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Belarus: The Slow-Boiling Dictatorship

A Belarusian political analyst recently compared the Lukashenka regime's repression of its political opponents to cooking a live frog in a kettle. If a frog is thrown directly into boiling water, it will almost certainly jump out and save its life. But if a frog is put into cold water and heated gradually, the poor creature will boil to death largely unaware. The latter method, the analyst argued, perfectly reflects the way in which Belarusian President Alyaksandr Lukashenka's regime has been dealing recently with political dissent.

Arguably, the Lukashenka regime would not have found it very difficult or time-consuming over the past five years -- when it actually ceased paying attention to what the West was saying -- to imprison all significant opposition leaders and activists, ban all influential nongovernmental organizations, and shut down all opposition-minded or independent newspapers. Bloated police forces are more than sufficient for rounding up all the participants in any opposition rally (usually several dozen people), while courts are only too ready to mete out extended jail terms to those "disturbing the public peace" and "impeding public traffic."

There are probably several good reasons as to why the regime has not taken such drastic steps. First, it is likely that the regime fears that overheating the political atmosphere could push the "frog" into making an uncontrollable leap. Second, the regime still needs to have a controllable group of opponents at large in order to justify its ever-increasing repressive character.

Whatever the true motive behind this tactic of creeping repression, it seems to be working quite smoothly. Virtually every week brings new arrests and/or jail sentences for oppositionists, as well as new administrative and legislative measures introduced to make the parameters of political and intellectual freedom even narrower than before. If the current pace of repression is maintained until the presidential election that is due some 12-15 months from now, Belarus will fully deserve the dubious accolade of "Europe's last dictatorship," which some Western politicians and media have been calling the country for several years. There will hardly be any niches left for the Belarusian opposition when Lukashenka takes on his anticipated third presidential term.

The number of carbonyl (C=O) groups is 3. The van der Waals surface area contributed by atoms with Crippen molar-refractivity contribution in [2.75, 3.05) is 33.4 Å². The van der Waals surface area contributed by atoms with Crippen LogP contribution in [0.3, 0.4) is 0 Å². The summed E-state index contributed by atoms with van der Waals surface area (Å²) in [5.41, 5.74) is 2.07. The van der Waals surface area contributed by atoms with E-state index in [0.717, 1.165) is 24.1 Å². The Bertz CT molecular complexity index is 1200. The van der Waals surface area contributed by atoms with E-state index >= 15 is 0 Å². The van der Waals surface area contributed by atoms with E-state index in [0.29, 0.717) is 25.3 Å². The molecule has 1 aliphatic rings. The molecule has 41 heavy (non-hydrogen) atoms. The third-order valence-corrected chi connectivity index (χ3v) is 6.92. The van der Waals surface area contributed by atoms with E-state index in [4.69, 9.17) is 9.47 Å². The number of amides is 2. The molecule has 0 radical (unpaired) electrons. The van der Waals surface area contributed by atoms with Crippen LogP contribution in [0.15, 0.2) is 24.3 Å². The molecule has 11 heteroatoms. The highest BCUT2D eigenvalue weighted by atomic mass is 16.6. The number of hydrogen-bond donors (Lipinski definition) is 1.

Corrective Labor

Last week, a district court in Minsk sentenced opposition activist Andrey Klimau to 18 months in a correctional-labor colony, finding him guilty of disturbing the public peace during an opposition protest he organized in Minsk on 25 March. Prosecutor Vadzim Paznyak demanded that Klimau be sentenced to three years in a high-security prison with no right to amnesty. Ten days before, following the demand of the prosecutor, the same court sentenced opposition leaders Mikalay Statkevich and Pavel Sevyarynets to three years of "restricted freedom" and corrective labor each, finding them guilty of organizing a series of unauthorized demonstrations against the official results of the 17 October 2004 constitutional referendum and parliamentary elections.

Statkevich and Sevyarynets had already been convicted and served jail terms for the same offenses shortly after the 2004 votes. "Convicting Statkevich and Sevyarynets a second time for exercising their internationally acknowledged rights of expression and assembly is a travesty of justice and a clear abuse of the courts for political purposes," the U.S. Embassy in Minsk commented on their current punishment.